For some years, science had recognised numerous double sulfates (then also known as "vitriols") occurred in nature as mineral salts. The natural combination of sulfates of bivalent metals with monovalent metal sulfates in a 1:1 ratio results in the formation of double sulfates chemically distinct from their original constituent species. By the 1850s, a number of double sulfates had been artificially synthesized, including ammonium iron(II) sulfate or "Mohr's salt" by Karl Friedrich Mohr. Some chemists, including one Vohl, subsequently claimed to have isolated numerous double-double and multiple-double sulfates including supposed "triple-double," and "quadruple-double" structures. These were purportedly the result of two double sulfates of Type I (differing in the bivalent metal Mb) combining in definite integral proportions to yield new molecular double salts. Others who had attempted to reproduce those experiments reported their inability to do so. Prior to Ray's taking up the problem, in 1886, Percival Spencer Umfreville Pickering and Emily Aston had concluded in their paper that double-double and higher-order sulfate salts did not exist as definite structures, deeming Vohl's experimental findings inexplicable. While Ray noted such findings placed Vohl's research in doubt, he reasoned "the position was unclear and further research was called for."
Ray was awarded the Hope Prize which allowed him to work on his research for a further period of one year after completion of his doctorate. His thesis title was "Conjugated Sulphates of the Copper-magnesium Group: A Study of Isomorphous Mixtures and Molecular Combinations". While a student he was elected Vice-President of the University of Edinburgh Chemical Society in 1888.
Around 1895 Prafulla Chandra started his work in the field of discovering nitrite chemistry which turned out to be extremely effective. In 1896, he published a paper on preparation of a new stable chemical compound: mercurous nitrite. This work made way for a large number of investigative papers on nitrites and hyponitrites of different metals, and on nitrites of ammonia and organic amines. He and his students had crumbled this field for several years, leading to a long discipline of research laboratories. Prafulla Chandra said that it was a new chapter in life that started with the unanticipated discovery of mercurous nitrite. Prafulla Chandra, in 1896, noticed the formation of a yellow crystalline solid with the reaction of mercury and dilute nitric acid.
This result was first published in the Journal of Asiatic Society of Bengal. That was forthwith noticed by Nature magazine on May 28, 1896.
In 1902, he published the first volume of A History of Hindu Chemistry from the Earliest Times to the Middle of Sixteenth Century. The second volume was published in 1909. The work was result of many years' search through ancient Sanskrit manuscripts and through works of orientalists.
On a conference of the Chemical Society in London, he submitted the result. Nobel laureate William Ramsay congratulated him for his achievement. On August 15, 1912, Nature magazine published the news of 'ammonium nitrite in tangible form' and the determination of the vapour density of 'this very fugitive salt'. The Journal of Chemical Society, London published the experimental details in the same year.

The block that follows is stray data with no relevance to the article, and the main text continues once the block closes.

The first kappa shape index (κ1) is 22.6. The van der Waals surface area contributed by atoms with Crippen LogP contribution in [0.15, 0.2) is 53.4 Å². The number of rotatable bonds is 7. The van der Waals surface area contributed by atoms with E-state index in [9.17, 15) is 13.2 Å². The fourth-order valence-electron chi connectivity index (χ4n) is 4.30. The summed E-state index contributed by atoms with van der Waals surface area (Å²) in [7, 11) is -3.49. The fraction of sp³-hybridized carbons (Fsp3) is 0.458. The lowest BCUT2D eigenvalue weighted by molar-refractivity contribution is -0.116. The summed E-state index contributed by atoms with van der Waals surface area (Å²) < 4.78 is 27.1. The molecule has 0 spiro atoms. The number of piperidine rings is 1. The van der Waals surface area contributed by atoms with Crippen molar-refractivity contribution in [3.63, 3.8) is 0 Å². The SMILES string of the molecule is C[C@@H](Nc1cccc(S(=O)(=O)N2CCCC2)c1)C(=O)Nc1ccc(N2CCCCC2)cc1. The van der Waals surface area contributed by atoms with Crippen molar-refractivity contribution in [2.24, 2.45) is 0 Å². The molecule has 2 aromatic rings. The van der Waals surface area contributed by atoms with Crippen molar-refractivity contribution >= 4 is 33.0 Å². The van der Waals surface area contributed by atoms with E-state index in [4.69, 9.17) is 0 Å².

Prafulla Chandra retired from the Presidency College in 1916, and joined the Calcutta University College of Science (also known as Rajabazar Science College) as its first "Palit Professor of Chemistry", a chair named after Taraknath Palit. Here also he got a dedicated team and he started working on compounds of gold, platinum, iridium etc. with mercaptyl radicals and organic sulphides. A number of papers were published on this work in the Journal of the Indian Chemical Society.
He donated money regularly towards welfare of Sadharan Brahmo Samaj, Brahmo Girls' School and Indian Chemical Society. In 1922, he donated money to establish Nagarjuna Prize to be awarded for the best work in chemistry. In 1937, another award, named after Ashutosh Mukherjee, to be awarded for the best work in zoology or botany, was established from his donation.
In 1923, Northern Bengal suffered a flood which made millions of people homeless and hungry. Prafulla Chandra organised Bengal Relief Committee, which collected nearly 2.5 million rupees in cash and kind and distributed it in the affected area in an organised manner.
He started a new Indian School of Chemistry in 1924. Ray was president of the 1920 session of the Indian Science Congress.
He contributed articles in Bengali to many monthly magazines, particularly on scientific topics. He published the first volume of his autobiography Life and Experience of a Bengali Chemist in 1932, and dedicated it to the youth of India. The second volume of this work was issued in 1935.
In 1936, at the age of 75, he retired from active service and became Professor Emeritus. Long before that, on the completion of his 60th year in 1921, he made a free gift of his entire salary to the Calcutta University from that date onward, to be spent for the furtherance of chemical research, and the development of the Department of Chemistry in the University College of Science.
Prafulla Chandra Ray and his older brother both attended Hare School.
Currently, Prafulla Chandra Ray is 159 years, 7 months and 7 days old. Prafulla Chandra Ray will celebrate 160th birthday on a Monday 2nd of August 2021. Below we countdown to Prafulla Chandra Ray upcoming birthday.